Today I’m welcoming Tara McTiernan to One More Page with a wonderful guest post on her love of reading. Tara grew up in Greenwich, Connecticut and loved reading and writing from childhood. In her early forties, she competed her first novel Barefoot Girls, which received praise from critics as well as being named “Best Beach Read” on Chick Lit Cafe’s Best Books of 2012. Cocktail Hour, was published in March of 2013. Her third novel is scheduled to be released in 2014 and she is currently at work on her fourth. Tara lives with her husband, Ash, in North Carolina. Welcome Tara!
I was a stubborn child. Mulish, nothing could budge me once I’d made up my mind about something. In first grade, I made up my mind I didn’t want to learn how to read. My teacher cajoled and then kept me after class. My parents wheedled and then threatened various punishments. Nothing would move me. Finally, my teacher suggested my mother spend a half hour every day reading with me.
As we sat together in the afternoons after school on our brown living room couch, my mother patiently coaching me while I resisted all the way, I started to notice something. This was a story that I was reading. I adored stories! My mother read me and my brother bedtime stories every night and I awaited every installment of whatever book we were reading with a combination of excitement and impatience. I couldn’t get enough stories – loved it whenever someone read me one, my eyes alight with visions as I slipped into another world.
But if I was sitting here reading a story, that meant…that I could have a story whenever I wanted one! Any time! I could just pick up one of the books on the bookshelf, not have to wait until bedtime or for a relative or a librarian to read to me! This was fantastic!
Suddenly, I took to reading like a fish to water. I read everything, graduating quickly from children’s stories to young adult fiction to fiction better suited to a high school student. But there were certain stories I just couldn’t get enough of: A Little Princess by Frances Hodgson Burnett, Grimms Fairy Tales, the Narnia books, Charlotte’s Web, The Witch of Blackbird Pond by Elizabeth George Speare, The Littles by John Peterson, and many more. Some of these books were given to me as gifts, but others could only be obtained at our small grammar school library.
So I took them out. Again and again and again. When I loved a book, I reread it endlessly, reaching the end and then turning back to the first page to devour it once more like a favorite treat. This went on until it became clear that I didn’t want to return these books. This was a problem, especially as there was only one copy or maybe two of each book available. The school librarians sternly told me that I was no longer allowed to take these favorite books out, that other children wanted a chance to read them too. I was devastated. I couldn’t have my favorite story anymore? Life was suddenly a bleak and dark place.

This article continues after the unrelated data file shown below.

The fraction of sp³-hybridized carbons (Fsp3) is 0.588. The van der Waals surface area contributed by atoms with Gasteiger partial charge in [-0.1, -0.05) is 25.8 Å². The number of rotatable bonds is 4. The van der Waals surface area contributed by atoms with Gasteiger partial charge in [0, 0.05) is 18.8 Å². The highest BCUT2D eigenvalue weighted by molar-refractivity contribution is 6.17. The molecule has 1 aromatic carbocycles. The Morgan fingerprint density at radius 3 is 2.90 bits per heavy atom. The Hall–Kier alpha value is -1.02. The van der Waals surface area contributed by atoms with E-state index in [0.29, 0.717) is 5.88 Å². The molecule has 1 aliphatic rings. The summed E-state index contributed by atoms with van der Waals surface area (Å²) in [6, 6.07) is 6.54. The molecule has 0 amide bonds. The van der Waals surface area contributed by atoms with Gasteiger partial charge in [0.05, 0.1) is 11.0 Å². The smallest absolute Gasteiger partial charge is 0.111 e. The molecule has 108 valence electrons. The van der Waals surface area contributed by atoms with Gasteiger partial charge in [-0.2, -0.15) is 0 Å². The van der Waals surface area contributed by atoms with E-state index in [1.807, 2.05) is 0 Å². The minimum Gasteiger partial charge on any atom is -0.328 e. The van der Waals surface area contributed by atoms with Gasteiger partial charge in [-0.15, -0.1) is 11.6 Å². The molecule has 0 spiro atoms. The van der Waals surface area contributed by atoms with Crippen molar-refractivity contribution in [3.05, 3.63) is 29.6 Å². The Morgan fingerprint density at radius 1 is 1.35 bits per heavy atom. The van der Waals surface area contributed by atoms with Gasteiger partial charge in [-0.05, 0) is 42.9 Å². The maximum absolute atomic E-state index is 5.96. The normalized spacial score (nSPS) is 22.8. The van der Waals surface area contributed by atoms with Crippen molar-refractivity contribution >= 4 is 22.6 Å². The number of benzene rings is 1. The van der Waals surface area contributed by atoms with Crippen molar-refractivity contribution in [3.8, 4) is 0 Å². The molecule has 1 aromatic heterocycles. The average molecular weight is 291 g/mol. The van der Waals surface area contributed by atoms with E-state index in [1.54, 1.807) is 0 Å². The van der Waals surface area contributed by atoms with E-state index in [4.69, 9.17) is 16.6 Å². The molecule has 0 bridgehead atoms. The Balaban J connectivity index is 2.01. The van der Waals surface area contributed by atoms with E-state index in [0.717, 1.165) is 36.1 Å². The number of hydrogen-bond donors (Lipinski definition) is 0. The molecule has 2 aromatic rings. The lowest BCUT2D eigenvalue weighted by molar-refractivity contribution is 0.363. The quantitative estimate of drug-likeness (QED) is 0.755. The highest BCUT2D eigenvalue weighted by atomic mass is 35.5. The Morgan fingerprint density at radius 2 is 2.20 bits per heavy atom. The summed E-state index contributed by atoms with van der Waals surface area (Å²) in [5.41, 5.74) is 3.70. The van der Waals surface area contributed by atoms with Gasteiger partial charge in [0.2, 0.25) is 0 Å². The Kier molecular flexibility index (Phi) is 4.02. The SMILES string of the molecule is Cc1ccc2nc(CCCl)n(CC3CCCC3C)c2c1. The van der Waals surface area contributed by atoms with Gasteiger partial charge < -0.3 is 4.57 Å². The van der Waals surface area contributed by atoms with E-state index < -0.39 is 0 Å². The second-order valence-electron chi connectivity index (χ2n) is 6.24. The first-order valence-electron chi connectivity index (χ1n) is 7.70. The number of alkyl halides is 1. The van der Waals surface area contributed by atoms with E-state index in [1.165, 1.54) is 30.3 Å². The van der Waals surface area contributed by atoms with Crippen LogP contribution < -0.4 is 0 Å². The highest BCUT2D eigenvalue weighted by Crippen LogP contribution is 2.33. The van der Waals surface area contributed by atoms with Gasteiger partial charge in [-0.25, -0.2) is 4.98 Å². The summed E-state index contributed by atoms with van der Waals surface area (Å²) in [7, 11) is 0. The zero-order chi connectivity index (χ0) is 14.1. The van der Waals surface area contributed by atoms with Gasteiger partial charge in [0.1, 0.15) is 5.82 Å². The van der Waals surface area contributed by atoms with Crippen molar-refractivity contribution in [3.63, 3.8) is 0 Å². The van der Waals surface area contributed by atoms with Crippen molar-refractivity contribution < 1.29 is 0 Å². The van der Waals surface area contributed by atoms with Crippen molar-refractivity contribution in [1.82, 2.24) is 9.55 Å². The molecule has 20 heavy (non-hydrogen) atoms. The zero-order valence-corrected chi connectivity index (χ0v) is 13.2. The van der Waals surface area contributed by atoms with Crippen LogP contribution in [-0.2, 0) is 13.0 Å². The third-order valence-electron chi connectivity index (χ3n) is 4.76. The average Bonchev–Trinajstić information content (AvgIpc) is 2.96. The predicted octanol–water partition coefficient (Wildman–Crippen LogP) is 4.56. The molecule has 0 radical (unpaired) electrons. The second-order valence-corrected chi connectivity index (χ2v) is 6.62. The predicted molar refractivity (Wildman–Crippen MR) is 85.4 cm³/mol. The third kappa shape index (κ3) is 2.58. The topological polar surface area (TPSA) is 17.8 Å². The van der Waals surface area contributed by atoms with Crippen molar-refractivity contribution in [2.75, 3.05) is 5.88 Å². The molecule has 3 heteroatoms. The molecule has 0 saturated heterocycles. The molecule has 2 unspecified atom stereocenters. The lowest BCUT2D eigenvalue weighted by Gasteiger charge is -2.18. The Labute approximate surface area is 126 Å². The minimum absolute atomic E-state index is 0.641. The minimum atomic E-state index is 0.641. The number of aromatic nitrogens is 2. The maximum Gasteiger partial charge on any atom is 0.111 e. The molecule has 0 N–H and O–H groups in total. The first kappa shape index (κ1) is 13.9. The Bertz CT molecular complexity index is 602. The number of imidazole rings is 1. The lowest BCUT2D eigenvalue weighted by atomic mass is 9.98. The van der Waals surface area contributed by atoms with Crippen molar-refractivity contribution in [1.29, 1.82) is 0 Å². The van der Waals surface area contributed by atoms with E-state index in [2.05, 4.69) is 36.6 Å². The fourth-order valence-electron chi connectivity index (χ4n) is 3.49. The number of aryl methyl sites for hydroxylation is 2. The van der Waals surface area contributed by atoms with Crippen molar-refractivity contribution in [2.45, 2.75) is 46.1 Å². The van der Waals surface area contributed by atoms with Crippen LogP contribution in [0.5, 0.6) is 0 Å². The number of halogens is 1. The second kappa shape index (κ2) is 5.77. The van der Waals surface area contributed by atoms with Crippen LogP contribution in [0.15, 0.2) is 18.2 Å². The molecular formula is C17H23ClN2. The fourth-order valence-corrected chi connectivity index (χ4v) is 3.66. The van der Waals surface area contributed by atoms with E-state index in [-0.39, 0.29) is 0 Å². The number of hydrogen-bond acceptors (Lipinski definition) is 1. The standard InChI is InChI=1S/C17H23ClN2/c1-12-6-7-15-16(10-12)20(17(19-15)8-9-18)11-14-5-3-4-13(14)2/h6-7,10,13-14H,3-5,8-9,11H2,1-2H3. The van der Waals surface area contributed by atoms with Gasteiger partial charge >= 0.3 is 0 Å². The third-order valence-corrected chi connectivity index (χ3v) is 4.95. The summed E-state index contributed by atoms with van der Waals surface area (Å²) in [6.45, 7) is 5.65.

This went on until my mother started taking me to our town library, which was bigger than the school library and had many more books. Once again I started my pattern of renewing the same book. Everything was going to be fine after all: I had my favorite books back! What I didn’t know was that this library had a policy: you weren’t allowed to renew a book more than three times. When I found this out, I tried to think of a way around it, even considering…not returning the book! Although I knew I’d get in trouble, this was the tactic I settled on. And eventually, the librarians called my mother and we all sat down for a little discussion about their resident book addict: me. In the end, the rule was maintained and the town librarians started to keep a keen eye on me in the same way the school librarians did. They were troubling times and I never got over not being able to have some of my favorite stories when I wanted them.
Today I still cling to certain books with a steely grip, never lending them out to even my closest friends. I guess it all comes from those years of painful book cravings. These days, of course, the books are written for an adult audience. They include Gone with the Wind, Summer Sisters by Judy Blume, The Divine Secrets of the Ya Ya Sisterhood by Rebecca Wells, and every book by Amy Tan, Rosamunde Pilcher, Stephen King, and Elin Hilderbrand. In the same way as when I was a child, I reread these favorite books, sometimes to an obsessive level. I love them so much I can’t get enough of them. They are my not-so-secret vice. But now there are no barriers, no librarians shaking their index fingers at me. The only criticism I ever hear from friends and family is, “Are you reading that again?”
Yes. I am. And it’s wonderful!
Thank You Tara – the Divine Secrets of the Ya Ya Sisterhood is a long time favourite of mine to
You an find out more about Tara and her writing on her website at: http://taramctiernan.com and on her blog at: http://taramctiernanfiction.blogspot.co.uk/
Cocktail Hour is out now in paperback and ebook formats. Please stop by again later today when you’ll have the chance to win one of three copies of Cocktail Hour!